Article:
ILNews

Jury: Ex-Ball State officer not liable in shooting

Michael W. Hoskins
January 1, 2008
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A federal jury decided in less than three hours that a former Ball State University police officer isn't liable in the fatal shooting of a drunken, unarmed student four years ago.

An eight-person jury returned Monday evening with a verdict in about 2 ½ hours, after hearing 10 days of arguments and testimony in the case of McKinney v. Robert Duplain in U.S. District Court in Indianapolis. Jurors determined that Duplain wasn't liable for Michael McKinney's death.

More than 50 people - mostly McKinney's friends and family - crowded the courtroom on the final day of trial, and a handful had to clear the aisles and listen from another room because of space and seating limitations. Many wore green ribbons and buttons with McKinney's photos on them.

The trial started Jan. 22 in U.S. District Judge Richard Young's courtroom and ended with closing arguments Monday afternoon before jurors began deliberating about 3:15 p.m.

Their focus: what happened about 3:30 a.m. Nov. 8, 2003, when 21-year-old McKinney was shot four times by BSU campus officer Robert Duplain, who was responding to a report of a stranger pounding on the door of a house. Tests later showed that McKinney had a blood-alcohol content more than four times the legal limit to drive. A grand jury and internal police investigation later cleared Duplain of any wrongdoing in the shooting, but McKinney's parents filed suit in early 2004 on grounds of unreasonable excessive force and wrongful death.

Plaintiffs hired Michigan attorney Geoffrey N. Fieger, who is known for his high-dollar cases and has represented clients such as assisted-suicide advocate Jack Kevorkian in the 1990s. Defense attorneys included Indianapolis attorney John Kautzman with Ruckelshaus Rolad Kautzman Blackwell & Hasbrook, Brad Williams with Indianapolis-based Ice Miller, and Scott Shockley with DeFur Voran in Muncie.

Key issues centered on what happened, specifically whether McKinney charged Duplain, whether Duplain sufficiently alerted McKinney to his presence, and whether Duplain acted reasonably in shooting McKinney four times.

Attorneys offered dramatically different versions of what happened, with plaintiffs' counsel contending that McKinney was in a drunken haze not capable of harm while the defense asserted the then 24-year-old rookie cop had no choice but to act in self-defense when McKinney charged at him.

From day one, Fieger described the fatal shooting as an "execution-style" killing that led to a "cover-up of horrendous proportions" because of various discrepancies in police and witness accounts of what happened.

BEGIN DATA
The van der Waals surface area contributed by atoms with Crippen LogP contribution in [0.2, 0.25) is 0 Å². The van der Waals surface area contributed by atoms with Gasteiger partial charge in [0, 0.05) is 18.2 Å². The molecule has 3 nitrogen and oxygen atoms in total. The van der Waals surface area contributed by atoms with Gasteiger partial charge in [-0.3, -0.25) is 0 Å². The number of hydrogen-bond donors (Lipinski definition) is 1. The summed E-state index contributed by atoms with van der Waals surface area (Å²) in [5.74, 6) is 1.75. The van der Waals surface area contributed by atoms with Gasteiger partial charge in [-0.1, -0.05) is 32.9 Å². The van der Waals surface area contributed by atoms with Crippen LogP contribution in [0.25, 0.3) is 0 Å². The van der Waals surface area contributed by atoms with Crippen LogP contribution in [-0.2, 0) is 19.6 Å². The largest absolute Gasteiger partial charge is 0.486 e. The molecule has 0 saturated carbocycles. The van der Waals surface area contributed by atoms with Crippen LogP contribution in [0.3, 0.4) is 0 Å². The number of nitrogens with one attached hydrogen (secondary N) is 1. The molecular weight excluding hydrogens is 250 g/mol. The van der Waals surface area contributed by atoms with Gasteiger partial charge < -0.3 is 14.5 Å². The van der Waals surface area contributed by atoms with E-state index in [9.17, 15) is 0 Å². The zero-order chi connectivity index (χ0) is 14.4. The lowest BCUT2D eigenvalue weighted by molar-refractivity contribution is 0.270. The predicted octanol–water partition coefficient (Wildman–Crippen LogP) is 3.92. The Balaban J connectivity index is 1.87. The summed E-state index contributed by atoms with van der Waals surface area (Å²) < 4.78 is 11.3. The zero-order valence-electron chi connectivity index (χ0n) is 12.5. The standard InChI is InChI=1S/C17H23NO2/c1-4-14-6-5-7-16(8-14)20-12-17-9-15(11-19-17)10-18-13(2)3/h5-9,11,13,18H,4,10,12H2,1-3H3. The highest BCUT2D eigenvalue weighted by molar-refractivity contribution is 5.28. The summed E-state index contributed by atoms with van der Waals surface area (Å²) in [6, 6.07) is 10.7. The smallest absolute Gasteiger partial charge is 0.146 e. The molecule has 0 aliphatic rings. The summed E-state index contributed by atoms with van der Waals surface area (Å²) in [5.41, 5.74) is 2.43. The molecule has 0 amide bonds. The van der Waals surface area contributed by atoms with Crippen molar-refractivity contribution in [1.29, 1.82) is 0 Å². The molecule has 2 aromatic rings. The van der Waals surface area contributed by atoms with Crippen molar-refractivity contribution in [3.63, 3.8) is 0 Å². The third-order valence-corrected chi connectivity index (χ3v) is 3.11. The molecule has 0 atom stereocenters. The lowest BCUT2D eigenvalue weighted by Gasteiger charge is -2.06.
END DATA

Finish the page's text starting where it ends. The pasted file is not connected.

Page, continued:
Fieger asked for $42 million in compensatory damages for the value of McKinney's life, pain and suffering, and the loss of his earning capacity, and his love and companionship for his family. He also requested $25 million more in punitive damages, cutting the $250 million figure he'd mentioned at the start of trial.

"This case is about the betrayal of the trust we have in our police officers," he said during his almost two hours of closing statements, saying that most attorneys are working for money. "I guess I'm one of those greedy lawyers. I'm greedy for justice. The only way I can get justice for everyone in the U.S. is by asking for money."

But defense attorneys countered that claim by saying this was one of the most dangerous kinds of calls an officer can go on, and that Duplain was justified in shooting McKinney because the officer was in fear of his safety. They argued Fieger brought in paid experts to analyze the case rather than rely on those people who'd been there and handled the case, and much of the plaintiff's foundation was based on faulty conclusions, misinterpreted evidence, and facts that weren't facts.

"I think you've seen enough of this ploy, and it is a ploy, to recognize it as a smokescreen," Williams said in his closing, referring to Fieger's case.

Williams countered claims about discrepancies in witness and police accounts about what happened, which Fieger examined during trial as examples of a cover-up.

"If we asked you to write down in 10 seconds an account of this trial. We'd get eight different versions - and you've had the luxury of taking notes and knowing what's important in these two weeks of trial," Williams told jurors. "Inconsistencies are a hallmark of the truth."

His co-counsel Kautzman also told jurors to see through Fieger's ploy and smokescreen, noting that "water doesn't run uphill" just because the plaintiff's attorney says so - a reference to Fieger's previous grilling of a witness when he noted the defense was trying to make things look differently than they really are.

"We sometimes forget that tragedies happen every day the world over, without anyone being legally at fault," Kautzman said. "Bad things happen to good people. Legal liability isn't always the answer."

Kautzman credited Fieger with being a brilliant trial lawyer and said it was interesting and challenging to be up against him.

"He's a unique individual, but I'm not sure if his style of lawyering was a right fit for a central Indiana jury in this case," Kautzman said, adding that he was also surprised that Fieger wasn't present to hear the verdict in court. "But this was a difficult, emotional case all around, and it really was a privilege working with such top-notched trial lawyers."
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  1. "Am I bugging you? I don't mean to bug ya." If what I wrote below is too much social philosophy for Indiana attorneys, just take ten this vacay to watch The Lego Movie with kiddies and sing along where appropriate: https://www.youtube.com/watch?v=etzMjoH0rJw

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